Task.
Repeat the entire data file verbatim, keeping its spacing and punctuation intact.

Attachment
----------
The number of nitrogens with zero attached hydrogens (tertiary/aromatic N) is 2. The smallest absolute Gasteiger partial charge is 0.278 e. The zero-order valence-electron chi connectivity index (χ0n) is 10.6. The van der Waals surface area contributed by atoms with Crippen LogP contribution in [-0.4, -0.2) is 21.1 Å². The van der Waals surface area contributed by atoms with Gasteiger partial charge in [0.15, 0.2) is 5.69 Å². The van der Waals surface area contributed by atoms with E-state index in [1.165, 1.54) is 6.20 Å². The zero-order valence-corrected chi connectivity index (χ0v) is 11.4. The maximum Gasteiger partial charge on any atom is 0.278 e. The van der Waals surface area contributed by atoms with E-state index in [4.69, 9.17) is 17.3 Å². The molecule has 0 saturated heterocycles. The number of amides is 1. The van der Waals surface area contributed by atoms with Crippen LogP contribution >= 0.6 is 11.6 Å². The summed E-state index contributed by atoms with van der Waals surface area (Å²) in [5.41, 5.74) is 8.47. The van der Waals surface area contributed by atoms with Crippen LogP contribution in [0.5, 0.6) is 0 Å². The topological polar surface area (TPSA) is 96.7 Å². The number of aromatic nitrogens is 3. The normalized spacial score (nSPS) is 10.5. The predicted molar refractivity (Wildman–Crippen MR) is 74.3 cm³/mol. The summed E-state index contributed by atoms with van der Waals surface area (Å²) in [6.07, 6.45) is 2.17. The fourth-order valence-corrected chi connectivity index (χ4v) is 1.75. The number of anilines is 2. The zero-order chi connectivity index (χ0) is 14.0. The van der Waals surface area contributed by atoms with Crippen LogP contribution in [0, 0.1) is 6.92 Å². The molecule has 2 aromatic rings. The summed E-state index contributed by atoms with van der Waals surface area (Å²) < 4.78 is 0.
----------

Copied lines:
The number of nitrogens with zero attached hydrogens (tertiary/aromatic N) is 2. The smallest absolute Gasteiger partial charge is 0.278 e. The zero-order valence-electron chi connectivity index (χ0n) is 10.6. The van der Waals surface area contributed by atoms with Crippen LogP contribution in [-0.4, -0.2) is 21.1 Å². The van der Waals surface area contributed by atoms with Gasteiger partial charge in [0.15, 0.2) is 5.69 Å². The van der Waals surface area contributed by atoms with E-state index in [1.165, 1.54) is 6.20 Å². The zero-order valence-corrected chi connectivity index (χ0v) is 11.4. The maximum Gasteiger partial charge on any atom is 0.278 e. The van der Waals surface area contributed by atoms with E-state index in [4.69, 9.17) is 17.3 Å². The molecule has 0 saturated heterocycles. The number of amides is 1. The van der Waals surface area contributed by atoms with Crippen LogP contribution >= 0.6 is 11.6 Å². The summed E-state index contributed by atoms with van der Waals surface area (Å²) in [5.41, 5.74) is 8.47. The van der Waals surface area contributed by atoms with Crippen LogP contribution in [0.5, 0.6) is 0 Å². The topological polar surface area (TPSA) is 96.7 Å². The number of aromatic nitrogens is 3. The normalized spacial score (nSPS) is 10.5. The predicted molar refractivity (Wildman–Crippen MR) is 74.3 cm³/mol. The summed E-state index contributed by atoms with van der Waals surface area (Å²) in [6.07, 6.45) is 2.17. The fourth-order valence-corrected chi connectivity index (χ4v) is 1.75. The number of anilines is 2. The zero-order chi connectivity index (χ0) is 14.0. The van der Waals surface area contributed by atoms with Crippen LogP contribution in [0, 0.1) is 6.92 Å². The molecule has 2 aromatic rings. The summed E-state index contributed by atoms with van der Waals surface area (Å²) < 4.78 is 0.